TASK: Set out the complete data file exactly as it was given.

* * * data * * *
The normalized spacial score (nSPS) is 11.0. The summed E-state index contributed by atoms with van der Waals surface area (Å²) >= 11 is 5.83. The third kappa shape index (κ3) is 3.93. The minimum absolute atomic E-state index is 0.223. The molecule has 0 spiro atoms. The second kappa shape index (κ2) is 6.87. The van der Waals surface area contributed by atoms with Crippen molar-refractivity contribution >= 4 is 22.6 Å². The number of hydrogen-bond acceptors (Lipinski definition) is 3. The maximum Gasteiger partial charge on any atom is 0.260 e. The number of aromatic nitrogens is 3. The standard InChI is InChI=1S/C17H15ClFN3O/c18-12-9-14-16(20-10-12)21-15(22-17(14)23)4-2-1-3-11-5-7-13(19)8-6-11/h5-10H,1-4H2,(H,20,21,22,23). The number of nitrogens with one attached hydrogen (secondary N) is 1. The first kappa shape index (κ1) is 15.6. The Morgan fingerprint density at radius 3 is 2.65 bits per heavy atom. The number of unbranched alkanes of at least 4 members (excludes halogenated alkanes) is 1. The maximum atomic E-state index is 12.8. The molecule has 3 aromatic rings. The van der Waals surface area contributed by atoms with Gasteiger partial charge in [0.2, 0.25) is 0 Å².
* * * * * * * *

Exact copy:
The normalized spacial score (nSPS) is 11.0. The summed E-state index contributed by atoms with van der Waals surface area (Å²) >= 11 is 5.83. The third kappa shape index (κ3) is 3.93. The minimum absolute atomic E-state index is 0.223. The molecule has 0 spiro atoms. The second kappa shape index (κ2) is 6.87. The van der Waals surface area contributed by atoms with Crippen molar-refractivity contribution >= 4 is 22.6 Å². The number of hydrogen-bond acceptors (Lipinski definition) is 3. The maximum Gasteiger partial charge on any atom is 0.260 e. The number of aromatic nitrogens is 3. The standard InChI is InChI=1S/C17H15ClFN3O/c18-12-9-14-16(20-10-12)21-15(22-17(14)23)4-2-1-3-11-5-7-13(19)8-6-11/h5-10H,1-4H2,(H,20,21,22,23). The number of nitrogens with one attached hydrogen (secondary N) is 1. The first kappa shape index (κ1) is 15.6. The Morgan fingerprint density at radius 3 is 2.65 bits per heavy atom. The number of unbranched alkanes of at least 4 members (excludes halogenated alkanes) is 1. The maximum atomic E-state index is 12.8. The molecule has 3 aromatic rings. The van der Waals surface area contributed by atoms with Gasteiger partial charge in [0.2, 0.25) is 0 Å².